CMI researchers launch public forum to encourage citizen scientists to ask questions and share insights that will help them understand the gut microbiome
San Diego, Calif., August 16, 2017 – It’s no secret that diet, exercise, medicine usage, and other habits affect your health and lifestyle, but how they do so is different for everyone. The Internet is filled with opinions on the matter. A quick Google search on “how do diet, exercise, medicine usage, and other habits affect your health and lifestyle” yields more than 3,000,000 results! A new project at UC San diego has set out to help alleviate some of the confusion by creating an educational platform for people to ask and answer gut health-related questions.
A collaboration between UC San Diego Center for Microbiome Innovation director Rob Knight’s American Gut Project and the UC San Diego Design Lab, researchers have created a platform that encourages citizen scientists to provide contextual insights that are accessible to doctors and researchers who study the gut microbiome. The project, appropriately named “Gut Instinct” (currently in beta version), houses online lectures about how diet, antibiotics and other factors might influence the microbiome, and training modules to teach people about asking useful questions. Gut Instinct is now open for anyone to use and share their insights at gutinstinct.ucsd.edu.
“By using Gut Instinct, not only do you learn about the gut microbiome, but you help scientists get a deeper look at the data by providing specific insights from your personal experience that cannot be collected in the lab,” said Vineet Pandey, computer science graduate student and the lead on the project.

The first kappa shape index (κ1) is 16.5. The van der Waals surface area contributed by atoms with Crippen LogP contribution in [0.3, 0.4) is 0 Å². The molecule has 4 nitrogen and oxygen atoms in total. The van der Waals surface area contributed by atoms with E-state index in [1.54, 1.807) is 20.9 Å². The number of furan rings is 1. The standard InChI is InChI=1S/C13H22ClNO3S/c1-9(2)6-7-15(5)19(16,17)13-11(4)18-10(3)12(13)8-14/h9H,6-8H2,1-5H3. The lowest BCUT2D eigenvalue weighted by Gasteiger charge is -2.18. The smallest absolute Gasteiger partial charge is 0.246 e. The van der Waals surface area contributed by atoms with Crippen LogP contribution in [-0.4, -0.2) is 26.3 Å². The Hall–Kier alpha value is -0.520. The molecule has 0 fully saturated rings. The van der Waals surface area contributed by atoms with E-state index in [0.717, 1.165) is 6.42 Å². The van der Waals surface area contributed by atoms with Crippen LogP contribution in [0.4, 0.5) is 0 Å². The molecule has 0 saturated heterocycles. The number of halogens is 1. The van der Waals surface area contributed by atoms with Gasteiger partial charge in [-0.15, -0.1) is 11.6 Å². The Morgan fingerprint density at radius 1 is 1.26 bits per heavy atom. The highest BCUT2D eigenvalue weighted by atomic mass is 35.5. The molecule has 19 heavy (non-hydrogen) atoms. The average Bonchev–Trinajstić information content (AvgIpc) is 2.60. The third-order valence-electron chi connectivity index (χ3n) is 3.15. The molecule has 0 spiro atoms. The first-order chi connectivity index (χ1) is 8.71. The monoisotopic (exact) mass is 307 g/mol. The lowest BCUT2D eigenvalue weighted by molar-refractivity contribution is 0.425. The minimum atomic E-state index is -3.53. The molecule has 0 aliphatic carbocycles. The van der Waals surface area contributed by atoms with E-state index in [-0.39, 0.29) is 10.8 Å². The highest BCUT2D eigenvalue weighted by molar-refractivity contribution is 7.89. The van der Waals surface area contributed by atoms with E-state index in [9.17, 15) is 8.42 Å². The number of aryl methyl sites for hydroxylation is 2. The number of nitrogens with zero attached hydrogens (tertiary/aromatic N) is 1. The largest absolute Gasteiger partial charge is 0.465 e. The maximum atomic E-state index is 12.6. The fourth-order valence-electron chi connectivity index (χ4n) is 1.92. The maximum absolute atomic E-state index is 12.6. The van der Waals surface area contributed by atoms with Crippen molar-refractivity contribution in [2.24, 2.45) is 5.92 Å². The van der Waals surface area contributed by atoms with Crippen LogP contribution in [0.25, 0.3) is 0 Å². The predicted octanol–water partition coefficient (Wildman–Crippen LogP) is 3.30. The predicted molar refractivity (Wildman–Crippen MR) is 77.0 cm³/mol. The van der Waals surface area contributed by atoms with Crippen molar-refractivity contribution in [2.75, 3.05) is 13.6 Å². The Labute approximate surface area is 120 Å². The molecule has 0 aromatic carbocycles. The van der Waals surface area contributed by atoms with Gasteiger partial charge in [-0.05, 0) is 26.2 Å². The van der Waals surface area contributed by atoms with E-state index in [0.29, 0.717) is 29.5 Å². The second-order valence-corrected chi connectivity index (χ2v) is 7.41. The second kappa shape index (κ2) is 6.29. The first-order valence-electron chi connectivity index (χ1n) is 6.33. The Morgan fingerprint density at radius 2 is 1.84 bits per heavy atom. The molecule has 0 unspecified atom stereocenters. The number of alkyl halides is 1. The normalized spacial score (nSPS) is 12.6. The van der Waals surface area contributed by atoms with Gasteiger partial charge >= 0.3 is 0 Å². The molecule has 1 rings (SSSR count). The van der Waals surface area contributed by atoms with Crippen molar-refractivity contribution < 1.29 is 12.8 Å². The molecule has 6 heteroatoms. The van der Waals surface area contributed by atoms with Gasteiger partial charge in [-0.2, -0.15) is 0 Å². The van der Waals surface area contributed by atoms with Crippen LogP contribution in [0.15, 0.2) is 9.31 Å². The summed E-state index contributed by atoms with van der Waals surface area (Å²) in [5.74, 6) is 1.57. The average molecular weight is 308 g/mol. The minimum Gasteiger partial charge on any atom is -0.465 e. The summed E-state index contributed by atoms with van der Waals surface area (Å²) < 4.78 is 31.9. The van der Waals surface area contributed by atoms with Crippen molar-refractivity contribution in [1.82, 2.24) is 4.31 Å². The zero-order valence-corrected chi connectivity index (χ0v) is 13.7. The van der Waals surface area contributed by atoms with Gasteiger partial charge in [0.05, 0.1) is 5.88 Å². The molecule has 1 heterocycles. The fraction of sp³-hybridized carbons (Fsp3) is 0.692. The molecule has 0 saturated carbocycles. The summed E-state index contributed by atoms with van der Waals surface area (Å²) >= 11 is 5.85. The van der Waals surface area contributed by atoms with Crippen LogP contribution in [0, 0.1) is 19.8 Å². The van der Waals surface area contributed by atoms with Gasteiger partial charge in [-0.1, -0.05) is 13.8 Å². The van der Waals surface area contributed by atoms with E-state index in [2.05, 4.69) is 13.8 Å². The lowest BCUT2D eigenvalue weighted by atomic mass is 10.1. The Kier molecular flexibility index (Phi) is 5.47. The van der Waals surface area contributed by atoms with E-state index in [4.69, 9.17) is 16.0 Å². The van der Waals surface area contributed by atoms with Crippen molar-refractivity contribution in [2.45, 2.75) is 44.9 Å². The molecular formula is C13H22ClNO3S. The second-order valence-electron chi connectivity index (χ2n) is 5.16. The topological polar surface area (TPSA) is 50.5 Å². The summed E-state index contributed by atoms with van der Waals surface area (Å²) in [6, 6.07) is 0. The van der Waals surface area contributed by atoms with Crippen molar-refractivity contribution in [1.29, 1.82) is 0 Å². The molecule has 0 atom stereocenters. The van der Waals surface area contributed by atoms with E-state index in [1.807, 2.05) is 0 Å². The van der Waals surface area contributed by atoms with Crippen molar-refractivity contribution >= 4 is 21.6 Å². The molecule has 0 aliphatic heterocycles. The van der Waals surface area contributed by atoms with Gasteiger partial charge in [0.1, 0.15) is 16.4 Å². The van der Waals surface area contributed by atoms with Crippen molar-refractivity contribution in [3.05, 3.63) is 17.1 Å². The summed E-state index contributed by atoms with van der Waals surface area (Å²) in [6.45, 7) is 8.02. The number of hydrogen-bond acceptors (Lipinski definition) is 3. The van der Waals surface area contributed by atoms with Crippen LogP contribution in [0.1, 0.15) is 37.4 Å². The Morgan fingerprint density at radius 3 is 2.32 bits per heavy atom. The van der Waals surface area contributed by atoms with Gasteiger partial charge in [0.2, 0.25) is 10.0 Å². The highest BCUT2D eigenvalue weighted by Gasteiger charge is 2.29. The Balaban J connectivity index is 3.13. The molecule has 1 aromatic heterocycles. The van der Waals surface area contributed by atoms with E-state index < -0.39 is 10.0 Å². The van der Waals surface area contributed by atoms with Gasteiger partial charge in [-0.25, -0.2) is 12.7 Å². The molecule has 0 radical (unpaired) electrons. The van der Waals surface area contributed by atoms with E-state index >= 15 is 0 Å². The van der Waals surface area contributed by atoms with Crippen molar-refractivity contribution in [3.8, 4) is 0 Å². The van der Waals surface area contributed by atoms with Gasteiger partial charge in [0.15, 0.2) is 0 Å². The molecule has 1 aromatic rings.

Currently, samples from citizen scientists all over the world (stool, skin, oral, environmental, etc.) are received, sequenced and analyzed by the American Gut Project with a goal of building a map of the human microbiome. The database of microbiome sequences and associated (anonymous) host metadata are open-source.
“Gut Instinct allows American Gut researchers to tap into people’s life experiences and make correlations that can help improve our understanding of the gut microbiome,” said Pandey.
Once logged into the platform, a curious citizen scientist receives a quick tour before submitting a question to the “gut board”, where it is open for discussion.
“Sharing insights as specific questions makes the content easy to parse,” said Pandey. “Moving forward, we want to work with participants who have certain ailments, like Inflammatory Bowel Disease or Irritable Bowel Syndrome. We hypothesize that these specific groups will have specific insights, and they will be highly motivated to act as citizen scientists.”
In the near future, Pandey hopes to add infrastructure that enables people to design and run their own experiments that test their “gut instincts”.
Check out this article for more about this history of this project.
Sound interesting? Get involved.